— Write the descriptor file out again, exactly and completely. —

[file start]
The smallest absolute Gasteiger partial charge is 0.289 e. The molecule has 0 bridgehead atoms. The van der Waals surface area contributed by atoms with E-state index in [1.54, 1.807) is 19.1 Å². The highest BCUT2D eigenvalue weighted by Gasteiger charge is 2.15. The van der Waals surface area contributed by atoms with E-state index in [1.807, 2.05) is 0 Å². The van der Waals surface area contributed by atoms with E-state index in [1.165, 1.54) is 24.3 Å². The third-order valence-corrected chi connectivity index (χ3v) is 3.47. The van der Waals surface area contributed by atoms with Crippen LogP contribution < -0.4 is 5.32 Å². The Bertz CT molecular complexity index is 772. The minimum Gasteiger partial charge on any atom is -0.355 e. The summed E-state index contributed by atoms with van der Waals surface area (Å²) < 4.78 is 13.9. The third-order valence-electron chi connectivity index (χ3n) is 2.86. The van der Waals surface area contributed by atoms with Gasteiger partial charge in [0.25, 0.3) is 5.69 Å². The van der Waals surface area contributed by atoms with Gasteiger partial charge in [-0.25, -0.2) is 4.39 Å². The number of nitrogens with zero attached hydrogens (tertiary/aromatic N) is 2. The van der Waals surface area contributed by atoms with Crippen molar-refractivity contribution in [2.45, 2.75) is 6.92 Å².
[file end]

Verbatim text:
The smallest absolute Gasteiger partial charge is 0.289 e. The molecule has 0 bridgehead atoms. The van der Waals surface area contributed by atoms with E-state index in [1.54, 1.807) is 19.1 Å². The highest BCUT2D eigenvalue weighted by Gasteiger charge is 2.15. The van der Waals surface area contributed by atoms with E-state index in [1.807, 2.05) is 0 Å². The van der Waals surface area contributed by atoms with E-state index in [1.165, 1.54) is 24.3 Å². The third-order valence-corrected chi connectivity index (χ3v) is 3.47. The van der Waals surface area contributed by atoms with Crippen LogP contribution < -0.4 is 5.32 Å². The Bertz CT molecular complexity index is 772. The minimum Gasteiger partial charge on any atom is -0.355 e. The summed E-state index contributed by atoms with van der Waals surface area (Å²) < 4.78 is 13.9. The third-order valence-electron chi connectivity index (χ3n) is 2.86. The van der Waals surface area contributed by atoms with Gasteiger partial charge in [0.25, 0.3) is 5.69 Å². The van der Waals surface area contributed by atoms with Gasteiger partial charge in [-0.25, -0.2) is 4.39 Å². The number of nitrogens with zero attached hydrogens (tertiary/aromatic N) is 2. The van der Waals surface area contributed by atoms with Crippen molar-refractivity contribution in [2.45, 2.75) is 6.92 Å².